It may look like squaring a circle.
Germany, as part of its bold plan to wean itself off fossil fuels by 2050, wants to exit nuclear power by 2022, slap a levy on the most polluting coal-fired power plants so that it can cut carbon emissions by 40 percent by 2020 – but also safeguard its power supply.
But how? The question was considered at a secret meeting on Tuesday between economics minister and Social Democrat leader Sigmar Gabriel and his deputy Rainer Baake, the green policy expert he hired to speed up the transition to renewable energy, together with Jochen Homann, president of the electricity network regulator Bundesnetzagentur (BnetzA).
After Japan’s Fukushima nuclear disaster in 2011, Germany decided to shut down all nuclear power plants by 2022, favoring renewable energy sources, such as wind and solar power, instead. But the planned levy, which aims to discourage utilities from producing CO2, is deeply controversial. Energy companies say it will hit power generation and cost thousands of jobs.
As conventional plants are closed, the risk of power outages is mounting because an ever-increasing share of electricity depends on the whims of the weather.
Given the sensitivity of the topic, it is unsurprising that the politicians were eager to keep their deliberations away from the public eye.
They planned to discuss how Germany can guarantee electricity supply as nuclear power is phased out and, at the same time, coal-fired plants are shut down, Handelsblatt learned from political sources.
The country’s fast-growing renewable sector, partially funded by state subsidies, is crowding out gas and coal-fired power plants by making them unprofitable. But as conventional plants are closed, the risk of power outages is mounting because an ever-increasing share of electricity depends on the whims of the weather.
From 2022 at the latest, when all nuclear plants have been taken off the German grid, experts fear there will be a power gap so big that even Germany’s European neighbors won’t be able to plug it.
The levy planned by Mr. Gabriel, who hopes it will save 22 million tons of CO2, might add to the outage risk, some say. Mining and energy trade union IG BCE has warned that the levy will force up to 95 percent of coal-fired plants to shut down.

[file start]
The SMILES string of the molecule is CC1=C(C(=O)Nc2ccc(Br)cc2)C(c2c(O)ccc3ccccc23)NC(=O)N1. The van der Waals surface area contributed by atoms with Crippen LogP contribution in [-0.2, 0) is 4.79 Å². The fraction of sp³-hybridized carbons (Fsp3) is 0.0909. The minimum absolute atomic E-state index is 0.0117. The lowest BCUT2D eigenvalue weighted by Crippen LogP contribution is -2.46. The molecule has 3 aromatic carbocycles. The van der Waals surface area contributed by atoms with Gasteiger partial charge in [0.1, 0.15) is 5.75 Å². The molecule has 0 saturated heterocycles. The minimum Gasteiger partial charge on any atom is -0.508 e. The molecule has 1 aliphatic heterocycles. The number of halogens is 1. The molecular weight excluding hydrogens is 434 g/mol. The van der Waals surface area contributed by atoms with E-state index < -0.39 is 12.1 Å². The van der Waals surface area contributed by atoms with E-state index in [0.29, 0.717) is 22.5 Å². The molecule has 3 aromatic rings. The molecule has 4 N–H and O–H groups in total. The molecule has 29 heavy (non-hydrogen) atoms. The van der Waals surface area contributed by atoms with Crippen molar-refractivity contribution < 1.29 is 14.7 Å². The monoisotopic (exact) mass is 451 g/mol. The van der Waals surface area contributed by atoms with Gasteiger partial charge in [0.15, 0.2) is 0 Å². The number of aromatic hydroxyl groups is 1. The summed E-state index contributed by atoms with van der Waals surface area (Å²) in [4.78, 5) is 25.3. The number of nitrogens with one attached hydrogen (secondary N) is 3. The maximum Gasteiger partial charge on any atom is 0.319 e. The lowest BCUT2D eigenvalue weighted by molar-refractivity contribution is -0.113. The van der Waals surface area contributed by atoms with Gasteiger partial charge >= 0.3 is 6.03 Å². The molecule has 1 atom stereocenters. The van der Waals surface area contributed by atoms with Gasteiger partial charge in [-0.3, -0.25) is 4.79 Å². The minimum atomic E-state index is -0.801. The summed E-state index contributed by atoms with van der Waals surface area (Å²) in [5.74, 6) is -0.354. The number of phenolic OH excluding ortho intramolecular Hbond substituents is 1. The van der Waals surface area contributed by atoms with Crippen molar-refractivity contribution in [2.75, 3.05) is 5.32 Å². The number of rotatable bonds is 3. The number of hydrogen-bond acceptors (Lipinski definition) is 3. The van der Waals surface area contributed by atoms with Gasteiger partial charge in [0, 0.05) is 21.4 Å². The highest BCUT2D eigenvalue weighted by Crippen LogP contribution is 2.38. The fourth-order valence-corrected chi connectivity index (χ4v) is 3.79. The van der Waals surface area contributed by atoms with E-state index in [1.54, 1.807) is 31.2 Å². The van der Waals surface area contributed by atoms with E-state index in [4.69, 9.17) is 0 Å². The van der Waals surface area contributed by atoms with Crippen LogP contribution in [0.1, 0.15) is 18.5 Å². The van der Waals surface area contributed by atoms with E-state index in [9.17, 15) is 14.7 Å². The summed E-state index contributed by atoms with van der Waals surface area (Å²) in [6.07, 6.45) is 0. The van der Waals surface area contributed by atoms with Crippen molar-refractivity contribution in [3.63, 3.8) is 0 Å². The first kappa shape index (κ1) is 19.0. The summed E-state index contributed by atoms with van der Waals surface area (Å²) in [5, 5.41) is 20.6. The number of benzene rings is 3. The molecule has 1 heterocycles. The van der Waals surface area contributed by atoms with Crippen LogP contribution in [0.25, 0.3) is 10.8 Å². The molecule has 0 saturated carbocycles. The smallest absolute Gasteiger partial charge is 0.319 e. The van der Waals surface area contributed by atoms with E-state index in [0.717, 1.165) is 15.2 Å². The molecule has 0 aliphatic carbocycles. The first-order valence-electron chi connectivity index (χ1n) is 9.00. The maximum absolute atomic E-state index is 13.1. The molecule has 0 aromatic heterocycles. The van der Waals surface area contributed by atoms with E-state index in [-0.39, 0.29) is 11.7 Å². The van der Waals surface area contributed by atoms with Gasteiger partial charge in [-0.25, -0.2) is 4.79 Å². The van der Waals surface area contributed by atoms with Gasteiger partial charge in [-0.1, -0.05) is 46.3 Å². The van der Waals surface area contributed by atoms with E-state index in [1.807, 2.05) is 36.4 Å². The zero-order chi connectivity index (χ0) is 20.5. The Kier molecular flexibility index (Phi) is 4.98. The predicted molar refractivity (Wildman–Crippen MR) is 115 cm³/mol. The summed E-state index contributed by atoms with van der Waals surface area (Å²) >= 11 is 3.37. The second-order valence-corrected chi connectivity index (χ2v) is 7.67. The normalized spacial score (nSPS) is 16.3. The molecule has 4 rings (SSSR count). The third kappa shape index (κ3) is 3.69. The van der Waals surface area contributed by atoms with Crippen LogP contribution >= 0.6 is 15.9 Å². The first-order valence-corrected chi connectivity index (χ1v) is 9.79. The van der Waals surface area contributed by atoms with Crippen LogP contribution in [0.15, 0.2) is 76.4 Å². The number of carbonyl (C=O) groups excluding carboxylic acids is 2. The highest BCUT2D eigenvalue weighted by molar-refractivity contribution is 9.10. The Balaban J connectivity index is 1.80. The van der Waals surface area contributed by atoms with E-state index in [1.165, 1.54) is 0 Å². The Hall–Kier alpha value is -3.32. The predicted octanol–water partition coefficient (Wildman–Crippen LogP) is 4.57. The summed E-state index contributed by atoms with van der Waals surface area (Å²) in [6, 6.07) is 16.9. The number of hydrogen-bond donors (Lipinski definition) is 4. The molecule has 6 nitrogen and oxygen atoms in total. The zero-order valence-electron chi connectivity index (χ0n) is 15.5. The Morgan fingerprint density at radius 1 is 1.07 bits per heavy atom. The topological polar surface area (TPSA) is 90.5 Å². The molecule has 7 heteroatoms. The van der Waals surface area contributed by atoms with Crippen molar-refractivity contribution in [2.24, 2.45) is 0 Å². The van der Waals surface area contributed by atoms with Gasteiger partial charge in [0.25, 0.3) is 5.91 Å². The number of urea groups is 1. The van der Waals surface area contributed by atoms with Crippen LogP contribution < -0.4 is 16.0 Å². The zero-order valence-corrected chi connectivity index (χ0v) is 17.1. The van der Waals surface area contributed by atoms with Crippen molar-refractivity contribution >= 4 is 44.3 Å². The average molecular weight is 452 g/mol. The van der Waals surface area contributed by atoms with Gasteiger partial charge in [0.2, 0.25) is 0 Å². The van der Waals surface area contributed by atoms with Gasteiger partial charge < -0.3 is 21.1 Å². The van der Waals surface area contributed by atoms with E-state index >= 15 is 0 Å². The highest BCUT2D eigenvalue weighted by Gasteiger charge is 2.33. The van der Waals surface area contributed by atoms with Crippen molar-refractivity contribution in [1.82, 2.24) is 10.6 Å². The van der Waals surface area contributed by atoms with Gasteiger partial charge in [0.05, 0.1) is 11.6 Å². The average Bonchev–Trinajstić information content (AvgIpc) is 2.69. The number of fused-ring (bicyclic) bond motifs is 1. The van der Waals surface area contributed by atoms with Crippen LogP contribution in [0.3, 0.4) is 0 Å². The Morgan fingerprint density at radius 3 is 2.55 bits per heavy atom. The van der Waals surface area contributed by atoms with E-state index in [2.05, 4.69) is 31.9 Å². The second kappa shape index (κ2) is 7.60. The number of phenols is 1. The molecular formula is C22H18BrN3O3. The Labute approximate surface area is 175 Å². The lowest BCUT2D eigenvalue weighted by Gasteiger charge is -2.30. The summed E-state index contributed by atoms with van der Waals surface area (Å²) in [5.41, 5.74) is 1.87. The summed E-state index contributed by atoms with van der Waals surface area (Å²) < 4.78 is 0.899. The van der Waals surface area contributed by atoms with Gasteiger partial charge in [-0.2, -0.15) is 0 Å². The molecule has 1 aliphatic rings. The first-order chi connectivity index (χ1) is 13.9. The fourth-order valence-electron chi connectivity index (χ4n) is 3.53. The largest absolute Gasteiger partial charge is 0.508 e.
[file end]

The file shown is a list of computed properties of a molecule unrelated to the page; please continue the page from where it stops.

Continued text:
The government and energy industry are now embroiled in a row over power supply projections and whether electricity imports could close any gap in the electricity supply to Europe’s biggest economy.
Despite the concerns, the deputy economics minister, Mr. Baake, is optimistic. “Our power supply is safe and will remain safe in the future,” he said.
An energy study presented on Monday showed that his ministry’s plans even enhanced the stability of the power grid, Mr. Baake added.
Mr. Gabriel has repeated several times that the German chancellor and Christian Democrat leader, Angela Merkel, signed off on the idea of a levy on coal-fired power plants. But she is evidently concerned about what impact it will have.
Industry sources told Handelsblatt that Ms. Merkel’s officials are currently investigating how the energy sector could save 22 million tonnes of CO2 — without a coal levy.
The possible alternatives under consideration are an increase in energy efficiency and a doubling of the reserve of backup emergency power to eight gigawatts instead of the four currently planned. Reserve plants can’t sell their power in the market but are on standby if the network regulator asks for more power.
This buffer service already costs electricity consumers millions of euros in additional power charges. The costs could increase as utilities push to take unprofitable gas-fired power stations off the grid.
The network operator increasingly often prohibits this in order to safeguard the power supply. Last week, Darmstadt-based power company HEAG Südhessische Energie applied to temporarily mothball its new gas-fired plant. The request was denied because it was “imprecise.”
But if a power company is forced to keep an unprofitable plant hooked up to the grid, it is entitled to compensation. This could soon become more expensive. The regulator is currently reviewing the extent of compensation due in 50 cases following a ruling by the Dusseldorf Higher Regional Court.
The utility company now hopes it can get its capital costs reimbursed if it has to keep the plant online.
Video: Digging for coal in Germany.
Daniel Delhaes reports on politics, transport and airlines from Handelsblatt’s Berlin office. Dana Heide reports on energy policy, small- and medium-sized companies and innovation from Handelsblatt’s Berlin office. To contact the authors: firstname.lastname@example.org and email@example.com